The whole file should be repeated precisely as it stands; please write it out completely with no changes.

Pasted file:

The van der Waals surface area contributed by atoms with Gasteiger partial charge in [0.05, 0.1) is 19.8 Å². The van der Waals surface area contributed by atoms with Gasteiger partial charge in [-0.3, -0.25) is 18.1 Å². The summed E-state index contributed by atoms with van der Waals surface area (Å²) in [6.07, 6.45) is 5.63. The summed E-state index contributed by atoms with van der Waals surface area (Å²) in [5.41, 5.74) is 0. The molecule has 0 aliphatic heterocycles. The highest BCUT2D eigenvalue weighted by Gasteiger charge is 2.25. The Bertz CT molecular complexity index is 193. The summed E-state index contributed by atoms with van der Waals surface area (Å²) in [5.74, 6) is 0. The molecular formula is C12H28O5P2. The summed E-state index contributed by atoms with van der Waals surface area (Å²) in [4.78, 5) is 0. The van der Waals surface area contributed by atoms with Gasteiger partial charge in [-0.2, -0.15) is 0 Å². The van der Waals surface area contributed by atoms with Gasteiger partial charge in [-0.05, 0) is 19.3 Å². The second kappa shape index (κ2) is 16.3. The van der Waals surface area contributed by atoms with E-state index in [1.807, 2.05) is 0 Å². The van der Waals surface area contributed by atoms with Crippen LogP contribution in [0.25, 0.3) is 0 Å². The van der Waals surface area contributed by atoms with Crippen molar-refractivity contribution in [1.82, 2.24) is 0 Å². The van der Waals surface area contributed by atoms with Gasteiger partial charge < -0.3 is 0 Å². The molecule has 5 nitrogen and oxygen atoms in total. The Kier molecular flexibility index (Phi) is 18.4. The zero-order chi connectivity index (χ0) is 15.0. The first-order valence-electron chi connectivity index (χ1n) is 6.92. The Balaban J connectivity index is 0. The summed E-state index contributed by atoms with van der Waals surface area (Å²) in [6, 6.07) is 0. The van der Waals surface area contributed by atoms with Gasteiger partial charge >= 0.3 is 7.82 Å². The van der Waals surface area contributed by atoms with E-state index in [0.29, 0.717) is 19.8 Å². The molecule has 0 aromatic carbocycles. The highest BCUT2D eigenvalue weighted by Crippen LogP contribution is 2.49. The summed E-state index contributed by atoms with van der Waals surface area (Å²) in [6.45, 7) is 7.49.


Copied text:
The van der Waals surface area contributed by atoms with Gasteiger partial charge in [0.05, 0.1) is 19.8 Å². The van der Waals surface area contributed by atoms with Gasteiger partial charge in [-0.3, -0.25) is 18.1 Å². The summed E-state index contributed by atoms with van der Waals surface area (Å²) in [6.07, 6.45) is 5.63. The summed E-state index contributed by atoms with van der Waals surface area (Å²) in [5.41, 5.74) is 0. The molecule has 0 aliphatic heterocycles. The highest BCUT2D eigenvalue weighted by Gasteiger charge is 2.25. The Bertz CT molecular complexity index is 193. The summed E-state index contributed by atoms with van der Waals surface area (Å²) in [5.74, 6) is 0. The molecular formula is C12H28O5P2. The summed E-state index contributed by atoms with van der Waals surface area (Å²) in [4.78, 5) is 0. The van der Waals surface area contributed by atoms with Gasteiger partial charge in [-0.2, -0.15) is 0 Å². The van der Waals surface area contributed by atoms with Gasteiger partial charge in [-0.05, 0) is 19.3 Å². The second kappa shape index (κ2) is 16.3. The van der Waals surface area contributed by atoms with E-state index in [1.807, 2.05) is 0 Å². The van der Waals surface area contributed by atoms with Crippen LogP contribution in [0.25, 0.3) is 0 Å². The van der Waals surface area contributed by atoms with Crippen molar-refractivity contribution in [1.82, 2.24) is 0 Å². The van der Waals surface area contributed by atoms with Gasteiger partial charge < -0.3 is 0 Å². The molecule has 5 nitrogen and oxygen atoms in total. The Kier molecular flexibility index (Phi) is 18.4. The zero-order chi connectivity index (χ0) is 15.0. The first-order valence-electron chi connectivity index (χ1n) is 6.92. The Balaban J connectivity index is 0. The summed E-state index contributed by atoms with van der Waals surface area (Å²) in [6, 6.07) is 0. The van der Waals surface area contributed by atoms with Gasteiger partial charge >= 0.3 is 7.82 Å². The van der Waals surface area contributed by atoms with E-state index in [0.29, 0.717) is 19.8 Å². The molecule has 0 aromatic carbocycles. The highest BCUT2D eigenvalue weighted by Crippen LogP contribution is 2.49. The summed E-state index contributed by atoms with van der Waals surface area (Å²) in [6.45, 7) is 7.49.